How this played out is that she would bow away from the scary place, pushing her shoulder into me, while keeping an eye out for more bogeyman. This body position allows a sideways escape plan from Scary Thing. This tells me a lot:
1.) She is not looking to me to determine what is scary;
2.) She will be running me over to escape from scary;
3.) Her mind is not on the work at hand, which in My Training Rulebook is not at all acceptable.
4.) She was looking for trouble where there wasn’t any.
The first thing I did was try to bring her nose towards me and get her body parallel. She was having none of that. She put her nose to the outside of the circle, and kept bowing away, while pushing into me.
I tried tickling her with the end of the whip, but you must remember she is a pushy, dominant horse. What would work with your average horse is not going to make a dent with her especially as she is still learning to move off of pressure and not into it. I had to use a lot more pressure on her shoulder then I ideally would have wanted.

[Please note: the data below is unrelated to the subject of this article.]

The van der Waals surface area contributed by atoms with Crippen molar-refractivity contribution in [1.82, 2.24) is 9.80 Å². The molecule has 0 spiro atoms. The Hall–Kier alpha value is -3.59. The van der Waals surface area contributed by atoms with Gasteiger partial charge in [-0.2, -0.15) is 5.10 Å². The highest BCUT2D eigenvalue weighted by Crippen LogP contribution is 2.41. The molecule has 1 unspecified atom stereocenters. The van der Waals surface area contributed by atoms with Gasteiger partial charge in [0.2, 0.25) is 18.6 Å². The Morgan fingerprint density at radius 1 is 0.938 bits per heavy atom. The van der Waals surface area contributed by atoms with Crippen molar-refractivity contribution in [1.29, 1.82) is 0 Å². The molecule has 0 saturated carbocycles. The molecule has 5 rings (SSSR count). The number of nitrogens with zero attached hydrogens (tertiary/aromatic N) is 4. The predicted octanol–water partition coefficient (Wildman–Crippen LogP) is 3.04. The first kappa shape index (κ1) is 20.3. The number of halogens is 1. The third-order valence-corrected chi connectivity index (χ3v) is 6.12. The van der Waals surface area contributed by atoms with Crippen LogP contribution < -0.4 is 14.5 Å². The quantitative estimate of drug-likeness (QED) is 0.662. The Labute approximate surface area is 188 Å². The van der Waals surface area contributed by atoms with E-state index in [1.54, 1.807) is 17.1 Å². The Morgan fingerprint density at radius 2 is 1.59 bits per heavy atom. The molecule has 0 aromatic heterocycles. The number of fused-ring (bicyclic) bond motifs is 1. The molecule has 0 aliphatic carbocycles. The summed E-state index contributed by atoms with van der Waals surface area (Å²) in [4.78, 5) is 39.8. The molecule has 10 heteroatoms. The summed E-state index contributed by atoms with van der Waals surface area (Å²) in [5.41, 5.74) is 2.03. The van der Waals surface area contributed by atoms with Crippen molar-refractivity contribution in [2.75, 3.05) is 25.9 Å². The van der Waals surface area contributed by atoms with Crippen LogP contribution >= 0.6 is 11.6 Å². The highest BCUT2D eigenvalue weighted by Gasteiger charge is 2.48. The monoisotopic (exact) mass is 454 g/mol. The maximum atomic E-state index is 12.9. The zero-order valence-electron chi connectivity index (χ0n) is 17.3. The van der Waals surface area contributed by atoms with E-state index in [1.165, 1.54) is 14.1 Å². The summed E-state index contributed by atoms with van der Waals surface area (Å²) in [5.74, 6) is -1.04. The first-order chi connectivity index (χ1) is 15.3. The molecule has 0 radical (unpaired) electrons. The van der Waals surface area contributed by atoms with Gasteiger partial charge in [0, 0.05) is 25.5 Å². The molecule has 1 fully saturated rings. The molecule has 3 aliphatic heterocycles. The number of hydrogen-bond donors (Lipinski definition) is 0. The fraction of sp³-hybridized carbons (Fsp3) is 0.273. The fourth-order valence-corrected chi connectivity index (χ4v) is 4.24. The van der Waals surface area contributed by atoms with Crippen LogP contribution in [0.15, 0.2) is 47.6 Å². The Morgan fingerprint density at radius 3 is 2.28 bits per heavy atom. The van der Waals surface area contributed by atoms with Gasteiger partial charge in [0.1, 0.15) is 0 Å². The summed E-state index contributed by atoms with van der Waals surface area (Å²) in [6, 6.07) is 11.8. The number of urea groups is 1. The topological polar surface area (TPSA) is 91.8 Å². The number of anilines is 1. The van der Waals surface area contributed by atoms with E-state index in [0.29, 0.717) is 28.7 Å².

She circled me still bulging – during this I kept the lead rope very slack – it was a connection between us but it was important for it not to become something for her to pull against.
About five minutes of that work she finally settled, gave me nose to the inside and then I switched to being in front, walking backwards, focusing all of her attention on my hand that held the lead rope. As I walked backwards, about every five steps, I would raise my hand up and ask for a stop which she gave very well.
At the gate, we went through it opening and closing on it’s gate opener/key system as eventually we will go out that direction to walk the real neighborhood. The keypad beeps quite loudly and the mechanical gate opener makes some noise too.
On the way back, I deliberately walked on the side she is not as comfortable with – the right. Again, we went back to bulging and circling me, trying to keep an eye on Scary Place. Once she settled, I returned to the walking backwards, leading from front with my hand giving the signal to come forward or stop.
Interestingly, she also balked at the goat/pig/duck farm and we went back to working on what she was really supposed to be paying attention too.
These tests are good. I want her to push it, especially with the groundwork where I can quickly get it corrected and worked out. It’s unrealistic to suppose a two year old, dominate filly would not test the situation; and it’s unrealistic to suppose that thinking good thoughts will be enough to stop or correct her.